WASHINGTON --- One more self-promotional link to another site this evening, since in a lot of ways it covers what needs to be said about Maryland's 51-20 rout of East Carolina in the Military Bowl.
That would be my Ralph Friedgen analysis for AOL FanHouse.
Ultimately, Friedgen went out as he came in --- with a win. He had 73 more of those sandwiched into his 125 games as Maryland's coach.
Only two men (Curley Byrd and Jerry Claiborne) had decade-long runs with the Terps. Only Byrd coached in more games.
Ultimately, Friedgen leaves Maryland's program in better shape than he found it. He wasn't perfect, but his program often operated under less-than-ideal conditions. The single best question of Friedgen's final press conference (and it wasn't asked by me) was to get him to assess just how good of a job Maryland is.
There will be time to do just that in the coming days, but his answer was candid and illuminating:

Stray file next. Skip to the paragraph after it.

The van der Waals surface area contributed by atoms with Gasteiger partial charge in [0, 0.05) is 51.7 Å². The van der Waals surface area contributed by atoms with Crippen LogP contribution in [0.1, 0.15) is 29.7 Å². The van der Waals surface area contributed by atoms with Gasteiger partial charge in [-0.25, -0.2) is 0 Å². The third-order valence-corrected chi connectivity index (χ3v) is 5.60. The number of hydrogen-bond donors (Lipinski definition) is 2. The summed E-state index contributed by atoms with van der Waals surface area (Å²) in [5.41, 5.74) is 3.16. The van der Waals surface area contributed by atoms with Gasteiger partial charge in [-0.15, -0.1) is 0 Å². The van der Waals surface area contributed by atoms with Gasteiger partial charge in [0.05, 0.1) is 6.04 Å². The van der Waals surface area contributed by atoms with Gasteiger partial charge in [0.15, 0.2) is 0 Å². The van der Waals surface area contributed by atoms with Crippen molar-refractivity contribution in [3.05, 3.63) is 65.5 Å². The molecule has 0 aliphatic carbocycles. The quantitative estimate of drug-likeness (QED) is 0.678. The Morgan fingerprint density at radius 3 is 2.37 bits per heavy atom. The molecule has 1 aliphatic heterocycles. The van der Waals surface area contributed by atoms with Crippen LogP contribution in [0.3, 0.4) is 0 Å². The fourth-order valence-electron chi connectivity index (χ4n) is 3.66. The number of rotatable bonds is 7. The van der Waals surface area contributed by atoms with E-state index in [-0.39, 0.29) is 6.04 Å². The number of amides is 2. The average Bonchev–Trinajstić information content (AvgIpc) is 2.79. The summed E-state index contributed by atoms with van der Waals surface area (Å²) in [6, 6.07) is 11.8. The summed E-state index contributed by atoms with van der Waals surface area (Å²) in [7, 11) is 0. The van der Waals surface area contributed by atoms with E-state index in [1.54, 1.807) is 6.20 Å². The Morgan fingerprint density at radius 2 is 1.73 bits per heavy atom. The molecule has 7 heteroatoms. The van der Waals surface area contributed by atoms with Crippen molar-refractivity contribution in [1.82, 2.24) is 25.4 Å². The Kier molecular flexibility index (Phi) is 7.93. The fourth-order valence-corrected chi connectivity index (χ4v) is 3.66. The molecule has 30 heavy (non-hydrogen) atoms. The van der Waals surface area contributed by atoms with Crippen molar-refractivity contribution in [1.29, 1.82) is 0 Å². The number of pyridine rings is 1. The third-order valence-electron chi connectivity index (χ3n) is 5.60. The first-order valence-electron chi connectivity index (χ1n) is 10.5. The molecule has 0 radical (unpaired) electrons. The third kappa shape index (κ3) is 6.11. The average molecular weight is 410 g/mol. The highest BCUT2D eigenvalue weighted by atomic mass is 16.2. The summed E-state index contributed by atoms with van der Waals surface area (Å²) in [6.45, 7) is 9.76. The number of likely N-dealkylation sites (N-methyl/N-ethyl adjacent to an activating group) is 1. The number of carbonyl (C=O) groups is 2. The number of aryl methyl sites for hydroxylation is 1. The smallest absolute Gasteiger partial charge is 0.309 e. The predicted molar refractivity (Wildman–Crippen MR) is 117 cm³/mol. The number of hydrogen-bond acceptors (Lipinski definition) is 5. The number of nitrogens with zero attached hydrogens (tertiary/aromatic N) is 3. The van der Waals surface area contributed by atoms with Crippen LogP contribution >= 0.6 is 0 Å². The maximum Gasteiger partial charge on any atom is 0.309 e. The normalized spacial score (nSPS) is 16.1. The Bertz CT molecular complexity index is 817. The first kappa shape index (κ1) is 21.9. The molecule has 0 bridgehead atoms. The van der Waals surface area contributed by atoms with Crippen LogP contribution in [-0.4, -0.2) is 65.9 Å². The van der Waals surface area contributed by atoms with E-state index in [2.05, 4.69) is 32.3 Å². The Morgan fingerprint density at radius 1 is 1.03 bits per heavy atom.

"I will tell you this: It's not an easy job," Friedgen said. "There's a lot of things that really have to change to help it reach its potential. To be honest with you, I don't know if the university is willing to do that. You kind of have to know that going in. I did, and I think that was a benefit to me. What I think happens to a lot of coaches who come to Maryland is they think it's like every other place and after their third year, they realize it isn't and then they're stuck. It's just tough to sustain. Just go back and look at the history."
One of the phrases Friedgen so often turned to in his early years at Maryland was "we're only scratching the surface of our potential." The great curiosity of the next few years will be determining whether Maryland finds someone who can drill a bit deeper into those possibilities --- or if it's even possible.
Overall, Friedgen fared well --- certainly better than most of the men who preceded him. It remains to be seen if his ouster simply serves as the inevitable end of a solid run, or an example of the best being the enemy of the better as it so often is in many things in sports and life in general.